Tues 21 Nov | Auckland
Great Kiwi Research: sharing women's discoveries
Great research is going on in Aotearoa New Zealand, and we want to share it with you this year as part of the Royal Society Te Apārangi celebrations on becoming 150 years old. In particular, we have provided this opportunity to showcase women’s research, across all disciplines, reflecting our mandate to explore, discover and share knowledge. We hope you enjoy this special series.
Period pain to pregnancy weight gain: What's really going on in the amazing female body?
Join us for a fascinating lecture by four researchers from the Liggins Institute who will unpick the science from the scaremongering to explain what we know about the business of being female.
From putting up with period pain, to the minefield of what to eat during pregnancy, to the discovery that breastfeeding might not actually be easy, this is your chance to get a better understanding of the issues that affect so many of us and the interventions that could make a difference.
Let’s talk about endometriosis!
Dr Anna Ponnampalam
Endometriosis is one of the world’s most misunderstood diseases. More than 170 million girls and women worldwide suffer from it, yet most people have never heard of it. As invasive surgery is the only diagnostic tool and severe pain during periods is considered ‘normal’, many women put off getting help until the disease is very advanced. Anna is passionate about understanding what actually causes endometriosis in order to find ways to develop non-invasive diagnostic tests and non-hormonal medical treatments that can both prevent and treat it.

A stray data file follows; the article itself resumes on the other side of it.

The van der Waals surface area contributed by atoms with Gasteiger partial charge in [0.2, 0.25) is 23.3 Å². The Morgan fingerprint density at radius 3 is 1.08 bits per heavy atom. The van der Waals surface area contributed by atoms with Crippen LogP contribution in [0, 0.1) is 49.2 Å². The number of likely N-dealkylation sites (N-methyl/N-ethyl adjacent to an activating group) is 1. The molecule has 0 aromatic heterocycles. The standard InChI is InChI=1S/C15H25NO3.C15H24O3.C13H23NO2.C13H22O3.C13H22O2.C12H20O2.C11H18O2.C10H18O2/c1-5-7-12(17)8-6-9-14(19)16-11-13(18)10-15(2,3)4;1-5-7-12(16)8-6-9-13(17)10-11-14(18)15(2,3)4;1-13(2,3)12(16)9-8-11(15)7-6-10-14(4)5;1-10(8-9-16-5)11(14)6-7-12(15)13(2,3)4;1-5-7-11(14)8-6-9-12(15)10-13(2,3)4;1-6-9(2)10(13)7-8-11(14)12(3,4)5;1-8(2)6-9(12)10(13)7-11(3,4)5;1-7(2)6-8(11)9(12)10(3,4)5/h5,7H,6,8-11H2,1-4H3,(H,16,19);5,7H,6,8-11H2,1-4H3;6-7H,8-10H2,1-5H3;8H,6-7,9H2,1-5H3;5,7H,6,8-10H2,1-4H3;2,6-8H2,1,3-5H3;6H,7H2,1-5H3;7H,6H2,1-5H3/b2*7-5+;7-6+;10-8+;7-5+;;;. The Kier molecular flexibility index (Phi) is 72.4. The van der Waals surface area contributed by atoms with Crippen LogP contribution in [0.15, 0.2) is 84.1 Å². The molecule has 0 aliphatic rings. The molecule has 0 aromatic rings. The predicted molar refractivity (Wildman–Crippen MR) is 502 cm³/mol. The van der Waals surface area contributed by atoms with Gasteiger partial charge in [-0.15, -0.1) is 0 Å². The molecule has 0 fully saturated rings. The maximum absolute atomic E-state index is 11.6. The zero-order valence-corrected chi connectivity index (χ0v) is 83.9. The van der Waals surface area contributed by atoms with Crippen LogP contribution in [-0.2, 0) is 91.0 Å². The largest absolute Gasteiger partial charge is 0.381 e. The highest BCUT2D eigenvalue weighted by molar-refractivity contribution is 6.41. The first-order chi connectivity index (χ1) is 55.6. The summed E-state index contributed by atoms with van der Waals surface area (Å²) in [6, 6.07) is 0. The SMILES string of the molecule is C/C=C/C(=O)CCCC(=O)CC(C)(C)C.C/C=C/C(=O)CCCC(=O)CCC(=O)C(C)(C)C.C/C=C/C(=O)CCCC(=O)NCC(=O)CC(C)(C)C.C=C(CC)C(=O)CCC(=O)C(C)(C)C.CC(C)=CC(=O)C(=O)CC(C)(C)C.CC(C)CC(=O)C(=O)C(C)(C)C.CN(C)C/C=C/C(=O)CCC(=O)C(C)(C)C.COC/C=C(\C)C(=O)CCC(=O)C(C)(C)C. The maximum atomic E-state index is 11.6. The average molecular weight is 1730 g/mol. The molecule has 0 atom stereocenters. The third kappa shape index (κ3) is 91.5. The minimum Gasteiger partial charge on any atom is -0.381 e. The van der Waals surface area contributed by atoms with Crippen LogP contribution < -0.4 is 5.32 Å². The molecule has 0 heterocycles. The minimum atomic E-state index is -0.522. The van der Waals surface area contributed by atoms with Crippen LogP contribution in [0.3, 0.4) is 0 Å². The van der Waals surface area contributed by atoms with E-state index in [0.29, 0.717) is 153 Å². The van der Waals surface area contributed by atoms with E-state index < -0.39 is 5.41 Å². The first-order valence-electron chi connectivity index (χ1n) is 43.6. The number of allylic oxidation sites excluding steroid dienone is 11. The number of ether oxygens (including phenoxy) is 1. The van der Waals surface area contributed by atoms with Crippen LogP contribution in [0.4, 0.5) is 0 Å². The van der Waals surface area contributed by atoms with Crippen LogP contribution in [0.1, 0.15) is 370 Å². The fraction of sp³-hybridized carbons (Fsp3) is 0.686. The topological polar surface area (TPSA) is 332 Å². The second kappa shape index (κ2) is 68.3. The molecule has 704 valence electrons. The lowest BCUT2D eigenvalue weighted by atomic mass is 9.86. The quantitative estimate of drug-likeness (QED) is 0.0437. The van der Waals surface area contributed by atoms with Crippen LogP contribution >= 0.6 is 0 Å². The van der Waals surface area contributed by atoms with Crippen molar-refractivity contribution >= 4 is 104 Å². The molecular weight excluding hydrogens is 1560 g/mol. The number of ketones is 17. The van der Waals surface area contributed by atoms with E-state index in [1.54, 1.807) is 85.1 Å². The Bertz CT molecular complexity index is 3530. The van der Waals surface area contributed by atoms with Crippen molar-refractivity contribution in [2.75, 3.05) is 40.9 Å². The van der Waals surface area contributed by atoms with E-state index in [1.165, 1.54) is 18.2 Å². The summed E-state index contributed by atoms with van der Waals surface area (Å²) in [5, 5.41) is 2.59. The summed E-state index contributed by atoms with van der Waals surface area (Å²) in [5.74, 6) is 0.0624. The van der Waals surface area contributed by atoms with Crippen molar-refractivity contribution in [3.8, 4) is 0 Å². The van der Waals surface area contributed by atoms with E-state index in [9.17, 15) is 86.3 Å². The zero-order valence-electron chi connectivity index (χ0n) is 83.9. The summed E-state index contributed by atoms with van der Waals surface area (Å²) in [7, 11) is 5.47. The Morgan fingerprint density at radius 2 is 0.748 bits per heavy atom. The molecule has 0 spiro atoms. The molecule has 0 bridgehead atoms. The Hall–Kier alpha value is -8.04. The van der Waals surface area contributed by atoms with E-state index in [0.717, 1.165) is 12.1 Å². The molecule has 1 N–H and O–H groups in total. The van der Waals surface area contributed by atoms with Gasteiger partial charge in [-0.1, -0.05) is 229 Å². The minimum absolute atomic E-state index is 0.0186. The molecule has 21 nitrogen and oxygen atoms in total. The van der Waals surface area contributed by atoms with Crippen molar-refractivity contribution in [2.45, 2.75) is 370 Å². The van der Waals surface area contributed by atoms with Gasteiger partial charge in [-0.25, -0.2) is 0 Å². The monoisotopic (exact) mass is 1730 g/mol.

Life before birth: What happens in the womb and can it set us on a path to adult disease?
PhD candidate Jasmine Plows
We all know there are two things that are responsible for disease: genetics and the environment. We can’t change our genetics, but we can improve our chances of staying healthy by eating the right things and exercising regularly. But did you know there is a third, very important determinant of life-long health? It turns out that the experiences a person has even before birth can greatly influence their chances of developing obesity, type 2 diabetes, and cardiovascular disease as adults. Jasmine will explain the fascinating evidence behind this concept and the personal story that motivates her to study it.
Eating for two: Can what we eat during pregnancy shape our children’s future?
Dr Clare Reynolds
There are many myths and old wives tales about pregnancy and one of the most common is the misconception that pregnant women should be “eating for two”. However, with so much conflicting advice it can be almost impossible to work out what you should be eating and whether you should be exercising. One thing has become very clear though: gaining too much or too little weight can be detrimental for both mother and child. Clare’s research examines the adverse effects that nutrient excess in early life can have on our health and whether or not these effects can be reversed.
Mother’s milk: Locally sourced and custom made for your baby
Dr Shikha Pundir
For babies, their mother’s milk is a magic potion containing all sort of nutrients essential for boosting growth and immunity. Breast milk even has the remarkable ability to change its composition and volume to adapt the growing needs of the baby. In short, it’s a food exclusively made for your child: a tailor-made and cost effective option for infant feeding. But is the health and wellbeing of breast-feeding mothers sometimes neglected? In Shika’s talk she will examine the benefits of breast milk as well as the stereotypes, challenges and expectations placed on new mothers.
Presented in partnership with the Liggins Institute, The University of Auckland.
FREE PUBLIC EVENT – book your ticket to guarantee your seat(s).
Views expressed at this event may not reflect those of Royal Society Te Apārangi.
Royal Society Te Apārangi
University of Auckland Lecture Theatre 007, Building 505, Grafton Campus
6:00pm Tue 21 November, 2017 - 7:30pm Tue 21 November, 2017